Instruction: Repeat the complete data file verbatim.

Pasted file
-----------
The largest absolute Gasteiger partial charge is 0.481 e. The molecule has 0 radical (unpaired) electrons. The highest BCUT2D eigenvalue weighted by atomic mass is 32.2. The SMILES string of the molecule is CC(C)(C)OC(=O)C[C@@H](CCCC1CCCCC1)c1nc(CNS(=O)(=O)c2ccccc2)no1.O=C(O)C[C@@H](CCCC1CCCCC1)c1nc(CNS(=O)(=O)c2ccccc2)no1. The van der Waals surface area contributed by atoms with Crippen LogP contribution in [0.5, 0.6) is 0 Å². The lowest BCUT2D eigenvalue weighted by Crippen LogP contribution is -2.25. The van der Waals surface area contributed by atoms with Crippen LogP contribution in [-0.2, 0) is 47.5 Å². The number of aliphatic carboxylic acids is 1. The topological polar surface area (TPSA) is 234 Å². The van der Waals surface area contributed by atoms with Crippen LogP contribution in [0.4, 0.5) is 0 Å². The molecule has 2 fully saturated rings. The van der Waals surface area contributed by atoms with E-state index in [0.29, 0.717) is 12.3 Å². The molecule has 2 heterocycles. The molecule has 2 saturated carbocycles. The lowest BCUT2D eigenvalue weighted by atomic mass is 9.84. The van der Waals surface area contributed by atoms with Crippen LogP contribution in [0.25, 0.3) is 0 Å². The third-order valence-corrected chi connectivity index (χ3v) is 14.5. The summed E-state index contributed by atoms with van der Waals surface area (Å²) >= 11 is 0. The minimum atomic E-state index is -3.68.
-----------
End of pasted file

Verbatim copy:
The largest absolute Gasteiger partial charge is 0.481 e. The molecule has 0 radical (unpaired) electrons. The highest BCUT2D eigenvalue weighted by atomic mass is 32.2. The SMILES string of the molecule is CC(C)(C)OC(=O)C[C@@H](CCCC1CCCCC1)c1nc(CNS(=O)(=O)c2ccccc2)no1.O=C(O)C[C@@H](CCCC1CCCCC1)c1nc(CNS(=O)(=O)c2ccccc2)no1. The van der Waals surface area contributed by atoms with Crippen LogP contribution in [0.5, 0.6) is 0 Å². The lowest BCUT2D eigenvalue weighted by Crippen LogP contribution is -2.25. The van der Waals surface area contributed by atoms with Crippen LogP contribution in [-0.2, 0) is 47.5 Å². The number of aliphatic carboxylic acids is 1. The topological polar surface area (TPSA) is 234 Å². The van der Waals surface area contributed by atoms with Crippen LogP contribution in [0.4, 0.5) is 0 Å². The molecule has 2 fully saturated rings. The van der Waals surface area contributed by atoms with E-state index in [0.29, 0.717) is 12.3 Å². The molecule has 2 heterocycles. The molecule has 2 saturated carbocycles. The lowest BCUT2D eigenvalue weighted by atomic mass is 9.84. The van der Waals surface area contributed by atoms with Crippen LogP contribution in [0.25, 0.3) is 0 Å². The third-order valence-corrected chi connectivity index (χ3v) is 14.5. The summed E-state index contributed by atoms with van der Waals surface area (Å²) >= 11 is 0. The minimum atomic E-state index is -3.68.